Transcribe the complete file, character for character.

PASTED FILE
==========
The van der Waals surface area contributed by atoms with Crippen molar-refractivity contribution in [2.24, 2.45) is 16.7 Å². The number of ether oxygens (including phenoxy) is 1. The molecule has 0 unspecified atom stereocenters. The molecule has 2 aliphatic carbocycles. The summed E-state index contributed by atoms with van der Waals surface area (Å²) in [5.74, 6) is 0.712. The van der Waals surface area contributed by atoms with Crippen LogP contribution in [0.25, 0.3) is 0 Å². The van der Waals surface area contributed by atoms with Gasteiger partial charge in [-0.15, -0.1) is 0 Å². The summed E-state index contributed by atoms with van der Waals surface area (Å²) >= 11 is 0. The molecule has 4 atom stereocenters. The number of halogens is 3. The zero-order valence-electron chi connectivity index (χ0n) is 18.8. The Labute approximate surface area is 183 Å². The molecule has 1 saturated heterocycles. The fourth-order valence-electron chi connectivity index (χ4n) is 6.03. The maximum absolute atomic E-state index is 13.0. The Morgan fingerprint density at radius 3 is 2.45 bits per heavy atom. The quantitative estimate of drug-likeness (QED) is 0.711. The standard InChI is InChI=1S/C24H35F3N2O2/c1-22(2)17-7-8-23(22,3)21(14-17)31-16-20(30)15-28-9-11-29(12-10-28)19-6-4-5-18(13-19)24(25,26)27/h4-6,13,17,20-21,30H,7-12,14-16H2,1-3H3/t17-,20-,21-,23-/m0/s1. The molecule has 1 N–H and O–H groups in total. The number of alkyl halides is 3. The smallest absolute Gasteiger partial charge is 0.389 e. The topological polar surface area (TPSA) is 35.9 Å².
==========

The van der Waals surface area contributed by atoms with Crippen molar-refractivity contribution in [2.24, 2.45) is 16.7 Å². The number of ether oxygens (including phenoxy) is 1. The molecule has 0 unspecified atom stereocenters. The molecule has 2 aliphatic carbocycles. The summed E-state index contributed by atoms with van der Waals surface area (Å²) in [5.74, 6) is 0.712. The van der Waals surface area contributed by atoms with Crippen LogP contribution in [0.25, 0.3) is 0 Å². The van der Waals surface area contributed by atoms with Gasteiger partial charge in [-0.15, -0.1) is 0 Å². The summed E-state index contributed by atoms with van der Waals surface area (Å²) >= 11 is 0. The molecule has 4 atom stereocenters. The number of halogens is 3. The zero-order valence-electron chi connectivity index (χ0n) is 18.8. The Labute approximate surface area is 183 Å². The molecule has 1 saturated heterocycles. The fourth-order valence-electron chi connectivity index (χ4n) is 6.03. The maximum absolute atomic E-state index is 13.0. The Morgan fingerprint density at radius 3 is 2.45 bits per heavy atom. The quantitative estimate of drug-likeness (QED) is 0.711. The standard InChI is InChI=1S/C24H35F3N2O2/c1-22(2)17-7-8-23(22,3)21(14-17)31-16-20(30)15-28-9-11-29(12-10-28)19-6-4-5-18(13-19)24(25,26)27/h4-6,13,17,20-21,30H,7-12,14-16H2,1-3H3/t17-,20-,21-,23-/m0/s1. The molecule has 1 N–H and O–H groups in total. The number of alkyl halides is 3. The smallest absolute Gasteiger partial charge is 0.389 e. The topological polar surface area (TPSA) is 35.9 Å².